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Evolutionary Forensic PsychologyDarwinian Foundations of Crime and Law$
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Joshua Duntley and Todd K. Shackelford

Print publication date: 2008

Print ISBN-13: 9780195325188

Published to Oxford Scholarship Online: April 2010

DOI: 10.1093/acprof:oso/9780195325188.001.0001

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The Origins of Homicide

The Origins of Homicide

Chapter:
(p.41) 3 The Origins of Homicide
Source:
Evolutionary Forensic Psychology
Author(s):

Joshua D. Duntley

David M. Buss

Publisher:
Oxford University Press
DOI:10.1093/acprof:oso/9780195325188.003.0003

Why people kill their fellow human beings is a question whose answer has thus far eluded a comprehensive scientific explanation. This chapter describes homicide adaptation theory, a recent theoretical contender that offers an evolutionary psychological explanation of the most common forms of homicide. It begins by reviewing some key statistics about homicide. It discusses examples of the unique selection pressures created by human cognitive adaptations for social exchange that are hypothesized to have selected for homicide. It explores the coevolutionary arms race between adaptations for homicide and defenses against being killed. Homicide adaptation theory is compared to nonadaptationist explanations for conspecific killings in humans. Finally, the chapter explores how an evolutionary perspective sheds light on why the law does not treat all forms and contexts of homicide the same.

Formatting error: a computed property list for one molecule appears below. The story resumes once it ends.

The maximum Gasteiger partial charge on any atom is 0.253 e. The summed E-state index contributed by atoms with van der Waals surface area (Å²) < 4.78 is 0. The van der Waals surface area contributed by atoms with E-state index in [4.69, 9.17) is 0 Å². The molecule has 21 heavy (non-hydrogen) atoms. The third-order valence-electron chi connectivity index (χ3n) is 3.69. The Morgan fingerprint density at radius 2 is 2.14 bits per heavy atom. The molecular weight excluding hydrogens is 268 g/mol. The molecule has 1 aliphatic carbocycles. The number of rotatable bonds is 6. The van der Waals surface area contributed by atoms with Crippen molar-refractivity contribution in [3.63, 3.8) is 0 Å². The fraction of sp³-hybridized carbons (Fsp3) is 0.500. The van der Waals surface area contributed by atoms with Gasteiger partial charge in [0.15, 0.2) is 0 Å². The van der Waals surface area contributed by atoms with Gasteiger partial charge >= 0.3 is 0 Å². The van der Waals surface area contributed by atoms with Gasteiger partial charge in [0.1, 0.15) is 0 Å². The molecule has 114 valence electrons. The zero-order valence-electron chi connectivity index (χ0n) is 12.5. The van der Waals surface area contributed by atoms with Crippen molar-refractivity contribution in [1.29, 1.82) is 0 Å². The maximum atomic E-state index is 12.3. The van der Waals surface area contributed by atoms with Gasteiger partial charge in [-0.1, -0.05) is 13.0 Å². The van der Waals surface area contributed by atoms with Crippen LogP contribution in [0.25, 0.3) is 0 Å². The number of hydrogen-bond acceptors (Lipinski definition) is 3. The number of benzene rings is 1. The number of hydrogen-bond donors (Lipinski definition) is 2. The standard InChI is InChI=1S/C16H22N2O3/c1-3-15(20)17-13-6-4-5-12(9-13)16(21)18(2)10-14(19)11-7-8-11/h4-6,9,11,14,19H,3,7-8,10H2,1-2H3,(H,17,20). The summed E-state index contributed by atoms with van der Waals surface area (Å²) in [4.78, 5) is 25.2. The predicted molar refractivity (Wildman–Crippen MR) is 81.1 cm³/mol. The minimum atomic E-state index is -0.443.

Keywords:   homicide adaptation theory, human cognitive adaptation, social exchange, selection pressure, coevolutionary arms race, killings, evolutionary theory

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